The why before the how

I recently had the opportunity to play golf with a good friend of mine who is a successful business leader. He’s the kind of guy you can look up to: he’s a family man with a clear purpose in life, and he makes others feel better about themselves on the way to changing their lives for the better.

As we strolled down the rolling fairways of his home course, our conversation turned to our goals we were working towards and what we were doing to achieve our goals.

The conversation became a little bit awkward because I had to admit that I didn’t really have clear goals for my life. I had made goals in the past, no doubt, but like the leaves that fall from the trees in autumn, my goals were there for a season and had fallen to the ground.

This has been the pattern of my life, and I’m sure for many others, as well. We have great intentions, we are great starters, but we are poor finishers.

Ever notice how the poor finishers often wish their life was more like the strong finishers? We just can’t quite seem to get the job done, and we make excuses, or as I call them “explanations”, as to why we were unable to finish strong.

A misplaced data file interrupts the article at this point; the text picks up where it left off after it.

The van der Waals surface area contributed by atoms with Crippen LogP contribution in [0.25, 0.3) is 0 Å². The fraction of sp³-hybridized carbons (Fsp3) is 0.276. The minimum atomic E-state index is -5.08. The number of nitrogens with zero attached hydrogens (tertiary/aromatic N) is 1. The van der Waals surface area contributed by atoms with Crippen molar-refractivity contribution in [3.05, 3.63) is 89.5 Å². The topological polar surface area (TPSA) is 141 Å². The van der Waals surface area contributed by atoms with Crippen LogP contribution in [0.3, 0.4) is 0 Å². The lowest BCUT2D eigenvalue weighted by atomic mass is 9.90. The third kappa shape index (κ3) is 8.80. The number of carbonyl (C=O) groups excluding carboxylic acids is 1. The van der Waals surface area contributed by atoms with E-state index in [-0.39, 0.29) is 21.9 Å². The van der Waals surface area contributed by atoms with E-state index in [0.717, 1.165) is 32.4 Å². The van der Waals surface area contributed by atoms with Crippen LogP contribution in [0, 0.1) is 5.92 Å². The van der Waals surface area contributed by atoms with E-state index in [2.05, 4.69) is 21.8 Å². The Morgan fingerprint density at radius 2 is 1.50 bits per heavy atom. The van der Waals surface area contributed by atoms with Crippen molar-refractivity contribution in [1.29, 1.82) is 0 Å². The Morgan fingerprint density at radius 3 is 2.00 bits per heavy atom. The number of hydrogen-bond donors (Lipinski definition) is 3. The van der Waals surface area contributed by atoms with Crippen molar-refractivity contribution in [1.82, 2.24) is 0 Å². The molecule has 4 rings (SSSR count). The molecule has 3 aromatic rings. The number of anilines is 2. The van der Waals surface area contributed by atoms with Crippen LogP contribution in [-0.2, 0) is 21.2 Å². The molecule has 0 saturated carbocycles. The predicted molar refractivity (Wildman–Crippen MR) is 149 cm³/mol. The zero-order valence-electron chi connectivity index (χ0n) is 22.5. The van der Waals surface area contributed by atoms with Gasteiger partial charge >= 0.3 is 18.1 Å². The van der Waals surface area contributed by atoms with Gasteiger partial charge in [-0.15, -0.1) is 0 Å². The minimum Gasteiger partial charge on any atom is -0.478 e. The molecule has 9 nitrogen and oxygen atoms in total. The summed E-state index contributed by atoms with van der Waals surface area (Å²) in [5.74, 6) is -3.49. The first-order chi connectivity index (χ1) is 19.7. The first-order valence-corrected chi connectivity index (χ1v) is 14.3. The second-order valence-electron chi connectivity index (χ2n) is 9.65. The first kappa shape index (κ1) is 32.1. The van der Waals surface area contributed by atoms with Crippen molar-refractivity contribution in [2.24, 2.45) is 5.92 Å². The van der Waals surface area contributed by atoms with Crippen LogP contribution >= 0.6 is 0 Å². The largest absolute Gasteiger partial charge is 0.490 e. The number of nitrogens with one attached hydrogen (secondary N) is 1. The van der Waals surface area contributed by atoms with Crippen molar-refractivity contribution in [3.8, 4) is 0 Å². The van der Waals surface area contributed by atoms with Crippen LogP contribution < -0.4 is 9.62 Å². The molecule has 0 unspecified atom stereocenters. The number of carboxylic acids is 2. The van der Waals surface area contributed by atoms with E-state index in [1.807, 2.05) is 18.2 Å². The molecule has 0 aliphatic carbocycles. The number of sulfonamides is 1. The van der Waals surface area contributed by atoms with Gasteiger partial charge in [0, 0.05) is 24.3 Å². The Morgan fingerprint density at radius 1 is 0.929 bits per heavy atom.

Then my friend laid out a principle that took him all of 30 seconds to say, and it had resonated in my mind every day for the past two weeks. He said, “You have to figure out your purpose in life before you decide what you will do. Once you know your ‘why’, the ‘how’ is easy.”

I realized in that moment that my life was void of a “why”, and I had spent the past three years working on the how to no avail.

Don’t get me wrong; many of our “whys” in life we gain by default (i.e. we marry so we need to be a great spouse, we have kids so we need to be great parents, etc.), and we need to embrace these “why’s” with passion. What I am talking about is an occupational “why” that gets you out of bed in the morning and motivates you all day every day to pursue excellence.

He recommended a book to help me figure out the “why”, and I will be picking that up at my local library this week. Most importantly, I will be spending the next few weeks and months nailing down my “why”, and I’m really excited about that.

By the way, what is your why?

I’ve been told that once you know your “why”, you can answer this question without thinking or hesitation. How’d you do? Maybe it’s time for you to join me in discovering the purpose for your life.

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